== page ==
-Notes resonate for a moment and they may sounds good now, but they may not work out later on in the song. They may clash with the chords you create in college and beyond.

-You may have thought a person was a string at one time, but with age come wisdom and you may realize that that string was just a bad note, a bad moment you let last for longer than it should have.

Take note: I am giving you power over your instrument and song that you are creating.

Notice what the people you CHOOSE to spend your time with are doing.

Are they helping you build yourself up—challenging the you you want to be? Or, leading you to repetitive ruckus?

There comes a moment in your life where the light just comes on and you will ask yourself: why do I spend my time with this person and that person, when they only bring me down—they only introduce me to feelings that I don’t associate with FEELING GOOD—they aren’t harmonizing with my tune. I’m not saying these notes aren’t good, but they aren’t good for the song you are trying to create.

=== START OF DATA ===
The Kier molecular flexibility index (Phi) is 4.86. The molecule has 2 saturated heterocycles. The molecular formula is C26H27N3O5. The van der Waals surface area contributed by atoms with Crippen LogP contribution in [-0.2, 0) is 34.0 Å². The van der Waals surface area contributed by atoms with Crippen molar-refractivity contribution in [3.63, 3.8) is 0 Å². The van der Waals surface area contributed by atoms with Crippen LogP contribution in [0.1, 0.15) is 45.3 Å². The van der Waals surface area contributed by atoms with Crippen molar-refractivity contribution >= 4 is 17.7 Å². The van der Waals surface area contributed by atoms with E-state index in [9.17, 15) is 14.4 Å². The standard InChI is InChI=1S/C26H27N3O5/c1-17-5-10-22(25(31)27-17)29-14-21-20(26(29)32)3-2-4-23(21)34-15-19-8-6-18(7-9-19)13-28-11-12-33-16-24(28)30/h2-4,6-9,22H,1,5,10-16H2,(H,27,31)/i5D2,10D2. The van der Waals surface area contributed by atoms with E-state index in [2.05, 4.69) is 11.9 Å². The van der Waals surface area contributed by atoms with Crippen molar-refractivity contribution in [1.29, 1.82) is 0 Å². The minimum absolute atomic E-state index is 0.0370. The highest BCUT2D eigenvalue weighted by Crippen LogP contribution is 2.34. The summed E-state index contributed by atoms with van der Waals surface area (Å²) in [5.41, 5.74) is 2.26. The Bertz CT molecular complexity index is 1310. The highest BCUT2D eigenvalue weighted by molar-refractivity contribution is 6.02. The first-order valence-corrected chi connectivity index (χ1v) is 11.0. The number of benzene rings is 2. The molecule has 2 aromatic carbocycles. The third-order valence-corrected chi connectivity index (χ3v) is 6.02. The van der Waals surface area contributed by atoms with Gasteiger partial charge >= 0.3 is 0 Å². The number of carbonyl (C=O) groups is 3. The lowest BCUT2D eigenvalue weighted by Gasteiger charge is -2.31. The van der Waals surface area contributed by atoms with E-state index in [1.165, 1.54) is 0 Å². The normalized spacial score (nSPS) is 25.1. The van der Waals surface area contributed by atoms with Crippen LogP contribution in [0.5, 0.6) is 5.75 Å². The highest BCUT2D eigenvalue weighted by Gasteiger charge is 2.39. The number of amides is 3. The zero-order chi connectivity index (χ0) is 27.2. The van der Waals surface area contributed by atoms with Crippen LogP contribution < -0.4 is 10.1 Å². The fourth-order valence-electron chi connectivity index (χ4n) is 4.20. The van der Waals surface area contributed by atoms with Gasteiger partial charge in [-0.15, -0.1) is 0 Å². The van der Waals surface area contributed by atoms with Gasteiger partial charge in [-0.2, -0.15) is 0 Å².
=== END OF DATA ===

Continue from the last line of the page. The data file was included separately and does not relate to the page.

You will strum the blues for some time, but it is best to let these notes go.

We grow beyond the grounds where our parents’ initially planted our seeds. We meet new people. We go to college, we go into the workforce, we just go and we meet new people and some are people that we feel a resonation with because their note is one that we want to hear for as long as we can hear it—it harmonizes with our own. Whether it be for a mere moment, or for as long as you song is playing. Just remember their song is playing, too; when you remember that their song is also playing—that makes you a good friend. Are your friends remembering that your song plays, too, or are they playing over you?

If only I had listened to that TLC song back in the nineties, oh, the mistakes I would not have made.

“What about your friends?
Will they stand their ground?
Will they let you down again?
What about your friends,
are they gonna be low down?
Will they ever be around,
or will they turn their backs on you? (TLC)”